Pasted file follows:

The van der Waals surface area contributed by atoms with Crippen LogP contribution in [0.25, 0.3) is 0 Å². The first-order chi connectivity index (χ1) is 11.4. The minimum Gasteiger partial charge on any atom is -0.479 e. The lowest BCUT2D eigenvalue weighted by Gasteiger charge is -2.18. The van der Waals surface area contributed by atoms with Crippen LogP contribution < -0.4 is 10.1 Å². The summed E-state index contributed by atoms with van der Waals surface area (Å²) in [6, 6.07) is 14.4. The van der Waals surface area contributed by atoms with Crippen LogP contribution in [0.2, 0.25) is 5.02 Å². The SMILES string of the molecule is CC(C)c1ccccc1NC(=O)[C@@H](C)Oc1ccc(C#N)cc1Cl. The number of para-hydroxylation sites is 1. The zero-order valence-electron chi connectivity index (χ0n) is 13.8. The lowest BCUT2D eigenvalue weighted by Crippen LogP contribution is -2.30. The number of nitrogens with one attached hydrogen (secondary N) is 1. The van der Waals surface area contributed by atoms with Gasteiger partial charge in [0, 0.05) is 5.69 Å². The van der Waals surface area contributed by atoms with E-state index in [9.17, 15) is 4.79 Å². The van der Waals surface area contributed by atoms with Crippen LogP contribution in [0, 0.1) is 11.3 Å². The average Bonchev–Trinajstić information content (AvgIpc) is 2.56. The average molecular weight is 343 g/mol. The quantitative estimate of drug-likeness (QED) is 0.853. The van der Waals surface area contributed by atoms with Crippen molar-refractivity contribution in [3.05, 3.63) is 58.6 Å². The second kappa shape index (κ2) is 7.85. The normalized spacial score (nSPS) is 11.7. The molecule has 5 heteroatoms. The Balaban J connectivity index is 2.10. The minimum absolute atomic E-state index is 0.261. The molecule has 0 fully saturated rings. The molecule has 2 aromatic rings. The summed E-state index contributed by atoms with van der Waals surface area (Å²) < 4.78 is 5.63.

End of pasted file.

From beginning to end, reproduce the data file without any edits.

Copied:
The van der Waals surface area contributed by atoms with Crippen LogP contribution in [0.25, 0.3) is 0 Å². The first-order chi connectivity index (χ1) is 11.4. The minimum Gasteiger partial charge on any atom is -0.479 e. The lowest BCUT2D eigenvalue weighted by Gasteiger charge is -2.18. The van der Waals surface area contributed by atoms with Crippen LogP contribution < -0.4 is 10.1 Å². The summed E-state index contributed by atoms with van der Waals surface area (Å²) in [6, 6.07) is 14.4. The van der Waals surface area contributed by atoms with Crippen LogP contribution in [0.2, 0.25) is 5.02 Å². The SMILES string of the molecule is CC(C)c1ccccc1NC(=O)[C@@H](C)Oc1ccc(C#N)cc1Cl. The number of para-hydroxylation sites is 1. The zero-order valence-electron chi connectivity index (χ0n) is 13.8. The lowest BCUT2D eigenvalue weighted by Crippen LogP contribution is -2.30. The number of nitrogens with one attached hydrogen (secondary N) is 1. The van der Waals surface area contributed by atoms with Gasteiger partial charge in [0, 0.05) is 5.69 Å². The van der Waals surface area contributed by atoms with E-state index in [9.17, 15) is 4.79 Å². The van der Waals surface area contributed by atoms with Crippen LogP contribution in [0, 0.1) is 11.3 Å². The average Bonchev–Trinajstić information content (AvgIpc) is 2.56. The average molecular weight is 343 g/mol. The quantitative estimate of drug-likeness (QED) is 0.853. The van der Waals surface area contributed by atoms with Crippen molar-refractivity contribution in [3.05, 3.63) is 58.6 Å². The second kappa shape index (κ2) is 7.85. The normalized spacial score (nSPS) is 11.7. The molecule has 5 heteroatoms. The Balaban J connectivity index is 2.10. The minimum absolute atomic E-state index is 0.261. The molecule has 0 fully saturated rings. The molecule has 2 aromatic rings. The summed E-state index contributed by atoms with van der Waals surface area (Å²) < 4.78 is 5.63.